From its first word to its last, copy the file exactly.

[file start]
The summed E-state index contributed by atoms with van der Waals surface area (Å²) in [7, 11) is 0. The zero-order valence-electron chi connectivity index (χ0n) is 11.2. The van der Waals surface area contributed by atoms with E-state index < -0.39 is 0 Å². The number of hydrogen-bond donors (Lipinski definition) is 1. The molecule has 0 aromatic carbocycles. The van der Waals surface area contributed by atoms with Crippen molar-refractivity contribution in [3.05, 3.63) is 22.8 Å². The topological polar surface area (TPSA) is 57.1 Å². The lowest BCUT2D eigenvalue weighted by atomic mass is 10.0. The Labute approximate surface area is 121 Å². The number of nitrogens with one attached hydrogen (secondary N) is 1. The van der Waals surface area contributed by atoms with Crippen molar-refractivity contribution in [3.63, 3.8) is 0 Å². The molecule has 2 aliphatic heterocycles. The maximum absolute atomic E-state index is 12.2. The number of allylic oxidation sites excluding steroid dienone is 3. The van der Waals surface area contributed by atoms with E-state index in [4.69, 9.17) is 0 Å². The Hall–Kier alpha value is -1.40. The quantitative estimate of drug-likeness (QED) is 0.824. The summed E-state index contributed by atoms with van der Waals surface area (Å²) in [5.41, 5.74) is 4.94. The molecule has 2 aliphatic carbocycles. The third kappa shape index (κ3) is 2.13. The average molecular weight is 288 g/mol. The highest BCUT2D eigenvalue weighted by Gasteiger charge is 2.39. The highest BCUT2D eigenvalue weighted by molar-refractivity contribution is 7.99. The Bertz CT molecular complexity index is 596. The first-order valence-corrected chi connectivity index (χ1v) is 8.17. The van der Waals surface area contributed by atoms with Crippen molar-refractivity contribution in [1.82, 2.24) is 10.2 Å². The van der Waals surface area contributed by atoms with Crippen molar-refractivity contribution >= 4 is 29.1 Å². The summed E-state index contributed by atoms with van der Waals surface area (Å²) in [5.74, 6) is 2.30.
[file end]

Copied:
The summed E-state index contributed by atoms with van der Waals surface area (Å²) in [7, 11) is 0. The zero-order valence-electron chi connectivity index (χ0n) is 11.2. The van der Waals surface area contributed by atoms with E-state index < -0.39 is 0 Å². The number of hydrogen-bond donors (Lipinski definition) is 1. The molecule has 0 aromatic carbocycles. The van der Waals surface area contributed by atoms with Crippen molar-refractivity contribution in [3.05, 3.63) is 22.8 Å². The topological polar surface area (TPSA) is 57.1 Å². The lowest BCUT2D eigenvalue weighted by atomic mass is 10.0. The Labute approximate surface area is 121 Å². The number of nitrogens with one attached hydrogen (secondary N) is 1. The van der Waals surface area contributed by atoms with Crippen molar-refractivity contribution in [3.63, 3.8) is 0 Å². The molecule has 2 aliphatic heterocycles. The maximum absolute atomic E-state index is 12.2. The number of allylic oxidation sites excluding steroid dienone is 3. The van der Waals surface area contributed by atoms with E-state index in [4.69, 9.17) is 0 Å². The Hall–Kier alpha value is -1.40. The quantitative estimate of drug-likeness (QED) is 0.824. The summed E-state index contributed by atoms with van der Waals surface area (Å²) in [5.41, 5.74) is 4.94. The molecule has 2 aliphatic carbocycles. The third kappa shape index (κ3) is 2.13. The average molecular weight is 288 g/mol. The highest BCUT2D eigenvalue weighted by Gasteiger charge is 2.39. The highest BCUT2D eigenvalue weighted by molar-refractivity contribution is 7.99. The Bertz CT molecular complexity index is 596. The first-order valence-corrected chi connectivity index (χ1v) is 8.17. The van der Waals surface area contributed by atoms with Crippen molar-refractivity contribution in [1.82, 2.24) is 10.2 Å². The van der Waals surface area contributed by atoms with Crippen molar-refractivity contribution >= 4 is 29.1 Å². The summed E-state index contributed by atoms with van der Waals surface area (Å²) in [5.74, 6) is 2.30.